Roma Agrawal was born in Mumbai, India, in 1983 and is a chartered structural engineer. She spent six years working on the Shard, designing the building’s foundations and spire.
What’s your earliest memory?
Seeing my sister soon after she was born. I remember clearly noticing her head full of black hair in a room full of bald babies.
Who are your heroes?
My childhood heroes were my teachers; I was always a keen student. My adult heroes are people who help their communities. In particular, the women of colour trying to make engineering a more inclusive space.
What book last changed your thinking?
I have had a sneak peek at Uncivilised by Subhadra Das, which will be published in spring 2024. It tackles the myths of Western civilisations and discusses all the incredible contributions to science, history, art and more from peoples of the Global South. I learned loads.
Which political figure do you look up to?
I’m not terribly enamoured with politics at the moment, but Jacinda Ardern stands out. As prime minister of New Zealand, she shattered stereotypes. I’d love to see more people like her in power.
In which time and place, other than your own, would you like to live?
I’d like to go forward a couple of thousand years to see what life is like. I love sci-fi and am curious about what space colonisation might look like.
What would be your “Mastermind” specialist subject?
Probably Sex and the City. Or concrete. I know those are quite radically different!
What TV show could you not live without?
Schitt’s Creek. I find it very funny and all the characters are so endearing (eventually).
Who would paint your portrait?
My nephew. He’s four and has the most fantastic imagination. I think he would create something unique for me.
What’s your theme tune?
“Mangta Hai Kya” from the Nineties Hindi film Rangeela. The lyrics are about asking for what you actually want and getting it.
What’s the best piece of advice you’ve ever received?
To look after myself. As women we’re programmed to look after our families and everyone else, and it can come at the expense of our happiness.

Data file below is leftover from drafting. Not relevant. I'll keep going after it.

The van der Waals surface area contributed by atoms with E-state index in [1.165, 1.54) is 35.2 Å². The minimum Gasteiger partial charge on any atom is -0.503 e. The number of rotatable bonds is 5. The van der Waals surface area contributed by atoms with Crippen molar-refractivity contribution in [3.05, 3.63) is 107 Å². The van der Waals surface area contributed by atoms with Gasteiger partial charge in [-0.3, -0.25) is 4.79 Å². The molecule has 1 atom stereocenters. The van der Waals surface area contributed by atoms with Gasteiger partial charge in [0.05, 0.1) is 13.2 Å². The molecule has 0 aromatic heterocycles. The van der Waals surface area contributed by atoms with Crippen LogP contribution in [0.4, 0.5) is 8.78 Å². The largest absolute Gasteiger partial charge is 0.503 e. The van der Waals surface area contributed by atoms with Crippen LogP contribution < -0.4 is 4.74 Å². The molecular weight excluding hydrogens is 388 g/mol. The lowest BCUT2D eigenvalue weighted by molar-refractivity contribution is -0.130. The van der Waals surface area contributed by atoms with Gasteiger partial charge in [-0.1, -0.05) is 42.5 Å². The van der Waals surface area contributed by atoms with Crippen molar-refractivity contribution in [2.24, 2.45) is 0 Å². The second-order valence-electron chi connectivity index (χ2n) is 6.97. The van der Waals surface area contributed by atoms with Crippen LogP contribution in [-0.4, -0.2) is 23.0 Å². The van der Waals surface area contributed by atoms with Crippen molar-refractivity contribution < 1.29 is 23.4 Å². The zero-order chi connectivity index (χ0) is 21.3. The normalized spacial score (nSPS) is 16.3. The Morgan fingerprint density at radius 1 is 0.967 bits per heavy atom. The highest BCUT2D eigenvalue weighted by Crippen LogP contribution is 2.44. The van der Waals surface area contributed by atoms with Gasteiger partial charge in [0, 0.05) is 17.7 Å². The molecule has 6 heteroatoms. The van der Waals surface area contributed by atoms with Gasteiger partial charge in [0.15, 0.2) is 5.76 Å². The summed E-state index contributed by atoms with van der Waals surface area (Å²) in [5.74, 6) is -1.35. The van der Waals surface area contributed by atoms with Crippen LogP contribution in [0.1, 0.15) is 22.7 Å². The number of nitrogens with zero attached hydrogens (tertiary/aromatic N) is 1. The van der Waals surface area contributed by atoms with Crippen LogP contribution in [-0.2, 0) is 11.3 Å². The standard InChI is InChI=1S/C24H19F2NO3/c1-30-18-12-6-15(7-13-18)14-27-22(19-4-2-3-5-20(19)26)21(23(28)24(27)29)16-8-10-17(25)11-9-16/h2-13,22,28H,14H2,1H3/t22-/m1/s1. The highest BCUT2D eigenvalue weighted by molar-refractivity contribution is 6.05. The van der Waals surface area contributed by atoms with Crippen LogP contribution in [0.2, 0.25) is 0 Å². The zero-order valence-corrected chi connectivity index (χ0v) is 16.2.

What’s currently bugging you?
How utterly awful humans can be to each other. Reading the news makes me feel anxious and helpless.
What single thing would make your life better?
A weekly massage. I have constant aches and pains, so it would be nice to have space regularly to ease that and be forced to lie still for an hour. Also, a society that wasn’t designed for the man to work and the woman to stay at home.
When were you happiest?
When I am dancing. I’ve trained in Bharatanatyam as well as ballroom and Latin forms, and a little bit of ballet. I feel my best in mind and body when moving.
In another life, what job might you have chosen?
Stand-up comedian. I’ve dabbled but it’s not the most parenting-friendly career to pursue seriously.
Are we all doomed?
At the moment, it does feel like that. I have faith in the scientists who are working to solve challenges and can only hope that governments and policymakers will also do what’s needed to sort things out.
“Nuts and Bolts: Seven Small Inventions That Changed the World (in a Big Way)” by Roma Agrawal is published by Hodder & Stoughton and is shortlisted for the 2023 Royal Society Trivedi Science Book Prize
[See also: The confessions of Robbie Williams]
This article appears in the 15 Nov 2023 issue of the New Statesman, Desperate Measures